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What It's Like Recovering from a Suicide Attempt

More people below the age of 35 die from suicide in the UK than any other reason. This is what it's like to reach a point where death seems like the only rational option, but also how the experience can be a catalyst for recovery.

Artwork by Nick Scott

This piece originally appeared on VICE UK.

"I think it's quite unlikely I'll ever feel that low again," says Jaabir, smiling at me across the table. "I got robbed last week, quite violently. I was pushed from my bike and fell into a ditch. All my stuff got taken. I've just recovered from that physically, although I'm still shaken mentally. But because I've dealt with the major painful experiences in my life, anything else that comes up I feel stronger against."


In June 2014, 28-year-old Jaabir found himself at a great height, about to take his own life. "Everything had gotten too much," he says. A patrolling chaplain found him and, after talking to him for 30 minutes, persuaded Jaabir to step down. It was a crucial moment. "If I had known that there were people to talk to, who wanted to help me," Jaabir says, "there would have been no way that I would have been up there."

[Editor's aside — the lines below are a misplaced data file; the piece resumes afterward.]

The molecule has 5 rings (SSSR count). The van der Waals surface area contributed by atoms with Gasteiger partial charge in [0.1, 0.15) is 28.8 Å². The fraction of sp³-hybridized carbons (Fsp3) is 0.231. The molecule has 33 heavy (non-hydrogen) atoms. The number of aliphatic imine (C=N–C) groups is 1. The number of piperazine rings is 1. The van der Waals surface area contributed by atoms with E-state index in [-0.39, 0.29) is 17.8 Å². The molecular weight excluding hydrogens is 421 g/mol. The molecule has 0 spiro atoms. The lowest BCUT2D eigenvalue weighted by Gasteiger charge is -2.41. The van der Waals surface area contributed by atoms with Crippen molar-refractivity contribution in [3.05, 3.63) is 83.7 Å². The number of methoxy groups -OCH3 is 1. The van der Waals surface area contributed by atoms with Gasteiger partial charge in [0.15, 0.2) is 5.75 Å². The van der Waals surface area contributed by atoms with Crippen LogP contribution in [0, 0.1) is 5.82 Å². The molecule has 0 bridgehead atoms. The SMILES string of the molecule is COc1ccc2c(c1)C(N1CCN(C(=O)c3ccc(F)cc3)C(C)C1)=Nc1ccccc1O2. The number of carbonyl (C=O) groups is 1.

Jaabir and I are downstairs in a coffee shop near his work in central London. It's been eight months since he came very close to taking his own life. He's funny, charismatic, and speaks eloquently about his experience, keen to address the stigma and fear surrounding those who have been mentally unwell and have attempted suicide.

"Initially I didn't come forward with my illness, because I was scared of it," he says. "We don't tend to talk about emotions in this country and it's killing us. I felt really ashamed at first. I thought it made me less of a man. I only realized later that I had a support network around me."

If you feel like your head is being battered by an invisible storm but feel compelled to bite your tongue in case you upset the gentle balance of society, don't, Jaabir says. People's reactions will often surprise you. "People's reactions are something you worry about a lot when you open up. Saying, 'I wanted to kill myself' to your mum or your best friend is not easy. But the first step in my recovery was openness."